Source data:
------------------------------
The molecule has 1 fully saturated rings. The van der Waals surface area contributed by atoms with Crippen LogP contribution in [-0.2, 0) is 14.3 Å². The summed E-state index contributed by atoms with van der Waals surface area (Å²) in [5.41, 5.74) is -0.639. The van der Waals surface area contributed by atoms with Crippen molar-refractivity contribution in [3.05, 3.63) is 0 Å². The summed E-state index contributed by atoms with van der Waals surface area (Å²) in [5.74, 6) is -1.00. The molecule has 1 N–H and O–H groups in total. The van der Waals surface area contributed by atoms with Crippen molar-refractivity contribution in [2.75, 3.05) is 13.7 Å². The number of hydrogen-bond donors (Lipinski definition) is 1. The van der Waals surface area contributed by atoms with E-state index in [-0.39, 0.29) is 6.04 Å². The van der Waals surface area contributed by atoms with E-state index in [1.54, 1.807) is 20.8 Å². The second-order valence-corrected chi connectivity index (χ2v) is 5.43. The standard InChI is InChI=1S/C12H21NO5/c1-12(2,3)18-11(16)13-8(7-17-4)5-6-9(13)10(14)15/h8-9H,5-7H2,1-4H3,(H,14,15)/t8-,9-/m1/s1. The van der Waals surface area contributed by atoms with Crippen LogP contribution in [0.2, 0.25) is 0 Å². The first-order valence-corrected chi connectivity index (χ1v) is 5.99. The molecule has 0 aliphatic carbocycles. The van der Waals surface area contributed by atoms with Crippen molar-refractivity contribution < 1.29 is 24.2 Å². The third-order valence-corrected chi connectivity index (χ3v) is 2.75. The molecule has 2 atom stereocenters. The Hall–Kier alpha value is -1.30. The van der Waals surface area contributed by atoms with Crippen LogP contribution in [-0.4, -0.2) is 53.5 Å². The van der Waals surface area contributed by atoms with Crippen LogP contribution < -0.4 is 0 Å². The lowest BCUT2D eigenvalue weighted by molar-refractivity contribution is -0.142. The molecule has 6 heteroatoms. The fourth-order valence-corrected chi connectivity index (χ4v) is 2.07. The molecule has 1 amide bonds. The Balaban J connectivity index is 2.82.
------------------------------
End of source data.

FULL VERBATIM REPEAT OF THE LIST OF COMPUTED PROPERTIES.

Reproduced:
The molecule has 1 fully saturated rings. The van der Waals surface area contributed by atoms with Crippen LogP contribution in [-0.2, 0) is 14.3 Å². The summed E-state index contributed by atoms with van der Waals surface area (Å²) in [5.41, 5.74) is -0.639. The van der Waals surface area contributed by atoms with Crippen molar-refractivity contribution in [3.05, 3.63) is 0 Å². The summed E-state index contributed by atoms with van der Waals surface area (Å²) in [5.74, 6) is -1.00. The molecule has 1 N–H and O–H groups in total. The van der Waals surface area contributed by atoms with Crippen molar-refractivity contribution in [2.75, 3.05) is 13.7 Å². The number of hydrogen-bond donors (Lipinski definition) is 1. The van der Waals surface area contributed by atoms with E-state index in [-0.39, 0.29) is 6.04 Å². The van der Waals surface area contributed by atoms with E-state index in [1.54, 1.807) is 20.8 Å². The second-order valence-corrected chi connectivity index (χ2v) is 5.43. The standard InChI is InChI=1S/C12H21NO5/c1-12(2,3)18-11(16)13-8(7-17-4)5-6-9(13)10(14)15/h8-9H,5-7H2,1-4H3,(H,14,15)/t8-,9-/m1/s1. The van der Waals surface area contributed by atoms with Crippen LogP contribution in [0.2, 0.25) is 0 Å². The first-order valence-corrected chi connectivity index (χ1v) is 5.99. The molecule has 0 aliphatic carbocycles. The van der Waals surface area contributed by atoms with Crippen molar-refractivity contribution < 1.29 is 24.2 Å². The third-order valence-corrected chi connectivity index (χ3v) is 2.75. The molecule has 2 atom stereocenters. The Hall–Kier alpha value is -1.30. The van der Waals surface area contributed by atoms with Crippen LogP contribution in [-0.4, -0.2) is 53.5 Å². The van der Waals surface area contributed by atoms with Crippen LogP contribution < -0.4 is 0 Å². The lowest BCUT2D eigenvalue weighted by molar-refractivity contribution is -0.142. The molecule has 6 heteroatoms. The fourth-order valence-corrected chi connectivity index (χ4v) is 2.07. The molecule has 1 amide bonds. The Balaban J connectivity index is 2.82.